In the long history of America’s military, the rare and deadly form of cancer known as malignant mesothelioma plays an outsized and tragic role. Mesothelioma is caused by exposure to asbestos, a material that was widely used by the military in building its military bases, its ships, its vehicles and planes, and more. The Armed Forces ordered asbestos to be incorporated in countless applications specifically because it hoped that the material would provide its service men and women with additional, fortified protection against heat and flame. Unfortunately, the mineral was later revealed to be a highly toxic carcinogen, and one third of America’s mesothelioma victims are military veterans. Though the majority of the asbestos in place has been removed over the forty years since asbestos’ dangers were made known, what is still in place presents a constant danger. At one base in South Korea, the issue is managed by a special in-house team that has dedicated itself to asbestos removal and the protection of troops who are currently serving.
The mesothelioma protection that is practiced at U.S. Army Garrison Yongsan represents a model for removal and encapsulation that is effective and safe. The public works asbestos removal team that has been assembled is made up of seven highly trained local individuals who come from a variety of occupational fields and who work together during the evenings and weekends to remove asbestos when it is identified. The material continues to be discovered during renovation, remodeling and demolition work on the base, which is being downsized but is still in use. The group is supported through its work, with all members receiving training and regular medical examinations and fitness tests to ensure that they are safe as well.
As the team works to prevent mesothelioma from striking the latest generation of military personnel, those who served previously and who were exposed prior to the discovery of asbestos’ dangers are being diagnosed with the disease on a regular basis. They are afforded certain benefits by the military, and are also able to file lawsuits against the asbestos companies that provided materials to the Armed Forces. Unlike the administrators at the Department of Defense, many of the executives in the asbestos field were well aware of the peril that they were exposing service men and women to, and victims have been successful in pursuing legal action against them. For information on how you can do the same, contact us today at 1-800-966-2244.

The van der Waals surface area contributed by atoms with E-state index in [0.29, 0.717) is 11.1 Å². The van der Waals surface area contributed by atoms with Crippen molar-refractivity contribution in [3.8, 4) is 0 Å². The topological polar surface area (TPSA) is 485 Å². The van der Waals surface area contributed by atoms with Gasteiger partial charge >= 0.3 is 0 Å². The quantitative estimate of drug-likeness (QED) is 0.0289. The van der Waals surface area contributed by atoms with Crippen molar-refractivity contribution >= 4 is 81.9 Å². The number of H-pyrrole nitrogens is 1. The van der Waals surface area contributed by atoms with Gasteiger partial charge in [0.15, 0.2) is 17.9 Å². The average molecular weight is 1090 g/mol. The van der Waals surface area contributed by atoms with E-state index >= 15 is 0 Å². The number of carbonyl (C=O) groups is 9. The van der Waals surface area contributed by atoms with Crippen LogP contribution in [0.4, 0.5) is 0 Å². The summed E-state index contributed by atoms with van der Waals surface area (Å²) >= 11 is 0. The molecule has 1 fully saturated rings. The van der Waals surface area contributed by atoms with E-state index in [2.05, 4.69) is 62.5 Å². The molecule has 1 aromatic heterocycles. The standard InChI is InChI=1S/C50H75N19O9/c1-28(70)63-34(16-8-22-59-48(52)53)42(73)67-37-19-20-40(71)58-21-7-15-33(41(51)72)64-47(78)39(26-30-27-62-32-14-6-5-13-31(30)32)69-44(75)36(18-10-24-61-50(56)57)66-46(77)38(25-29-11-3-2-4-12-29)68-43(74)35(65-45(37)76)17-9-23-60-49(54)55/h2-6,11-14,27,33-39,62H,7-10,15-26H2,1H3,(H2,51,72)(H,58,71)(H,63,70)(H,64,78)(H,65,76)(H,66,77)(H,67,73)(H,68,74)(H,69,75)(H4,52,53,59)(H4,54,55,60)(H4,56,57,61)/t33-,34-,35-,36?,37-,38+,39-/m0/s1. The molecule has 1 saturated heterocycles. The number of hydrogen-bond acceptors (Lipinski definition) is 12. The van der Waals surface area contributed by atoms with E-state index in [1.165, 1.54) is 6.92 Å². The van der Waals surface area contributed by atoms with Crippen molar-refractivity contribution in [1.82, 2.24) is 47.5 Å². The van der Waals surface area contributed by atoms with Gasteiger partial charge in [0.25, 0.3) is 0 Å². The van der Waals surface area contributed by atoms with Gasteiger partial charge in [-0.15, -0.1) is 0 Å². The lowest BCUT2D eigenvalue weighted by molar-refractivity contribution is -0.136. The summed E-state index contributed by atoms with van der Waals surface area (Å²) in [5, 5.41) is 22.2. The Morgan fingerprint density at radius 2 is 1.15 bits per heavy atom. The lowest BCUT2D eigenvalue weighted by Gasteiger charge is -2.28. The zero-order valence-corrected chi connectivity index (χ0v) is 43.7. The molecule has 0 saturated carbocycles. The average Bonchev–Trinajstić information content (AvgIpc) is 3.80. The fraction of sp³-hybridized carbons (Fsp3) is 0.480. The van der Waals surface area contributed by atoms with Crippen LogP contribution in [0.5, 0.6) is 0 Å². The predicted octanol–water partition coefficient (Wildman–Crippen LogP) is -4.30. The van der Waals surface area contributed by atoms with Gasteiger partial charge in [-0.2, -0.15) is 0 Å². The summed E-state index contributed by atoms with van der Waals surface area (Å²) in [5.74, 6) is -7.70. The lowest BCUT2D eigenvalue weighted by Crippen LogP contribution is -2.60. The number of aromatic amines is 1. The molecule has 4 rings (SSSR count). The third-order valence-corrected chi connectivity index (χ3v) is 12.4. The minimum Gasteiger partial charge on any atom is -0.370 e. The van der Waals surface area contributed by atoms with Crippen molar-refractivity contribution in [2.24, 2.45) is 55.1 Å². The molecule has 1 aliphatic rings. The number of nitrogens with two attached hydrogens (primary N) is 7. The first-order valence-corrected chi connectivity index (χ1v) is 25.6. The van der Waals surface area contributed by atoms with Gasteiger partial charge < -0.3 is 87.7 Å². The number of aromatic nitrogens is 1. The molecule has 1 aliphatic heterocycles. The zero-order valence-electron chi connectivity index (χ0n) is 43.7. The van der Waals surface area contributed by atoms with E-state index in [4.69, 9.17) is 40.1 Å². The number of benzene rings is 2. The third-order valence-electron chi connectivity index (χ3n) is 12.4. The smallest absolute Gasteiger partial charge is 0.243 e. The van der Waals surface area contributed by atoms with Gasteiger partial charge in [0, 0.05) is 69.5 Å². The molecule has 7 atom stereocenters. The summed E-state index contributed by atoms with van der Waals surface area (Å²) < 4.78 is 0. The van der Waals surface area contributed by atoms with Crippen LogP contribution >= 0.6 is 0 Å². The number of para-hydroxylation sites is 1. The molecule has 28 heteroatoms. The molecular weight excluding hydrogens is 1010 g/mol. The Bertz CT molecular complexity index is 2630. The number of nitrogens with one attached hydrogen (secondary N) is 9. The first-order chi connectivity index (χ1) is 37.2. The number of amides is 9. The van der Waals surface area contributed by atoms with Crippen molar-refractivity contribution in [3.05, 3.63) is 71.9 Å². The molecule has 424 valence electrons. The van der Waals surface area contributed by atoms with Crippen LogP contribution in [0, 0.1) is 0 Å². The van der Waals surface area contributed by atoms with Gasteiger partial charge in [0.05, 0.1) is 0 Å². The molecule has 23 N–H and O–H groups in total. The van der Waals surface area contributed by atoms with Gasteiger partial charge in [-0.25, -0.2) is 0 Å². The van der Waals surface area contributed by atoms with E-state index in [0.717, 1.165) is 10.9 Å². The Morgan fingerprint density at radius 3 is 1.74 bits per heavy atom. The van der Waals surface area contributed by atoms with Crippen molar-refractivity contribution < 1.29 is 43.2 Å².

Ever since the establishment of the asbestos removal team, members have been properly trained to remove asbestos in small- to medium-level abatement projects. The team strives to conduct the work in a safe and effective manner. In addition to its training, the team uses data collected from asbestos surveys to ensure that, if a project is likely to encounter asbestos, the team will be ready to identify and remove it in the early stages of DPW projects. The team’s effort has not gone unnoticed. Before the team’s formation, asbestos removal was executed through a local environmental contract. This outsourcing added time and cost to a project.
Since the in-house team began in 2001, USAG Yongsan has saved more than $3.2 million and reduced the asbestos-removal requirement from 30 to 60 days per project to less than a week, when compared to contracting out the work. A majority of the asbestos abatement projects are in Army Family housing, so the accelerated turnaround time lessens the impact and inconvenience to Army families. Cost savings and avoidance as well as accelerating projects allow the DPW to do more and spend funds on projects that improve the quality of life for Soldiers and Families in these resource-constrained times. Through this team’s dedicated efforts, USAG Yongsan is able to deliver timely and cost-effective asbestos abatement work, ultimately providing a safer environment and peace of mind for its community members.
James C. Hamilton III is director of public works at USAG Yongsan, and Scott Weber is chief of the garrison’s environmental division.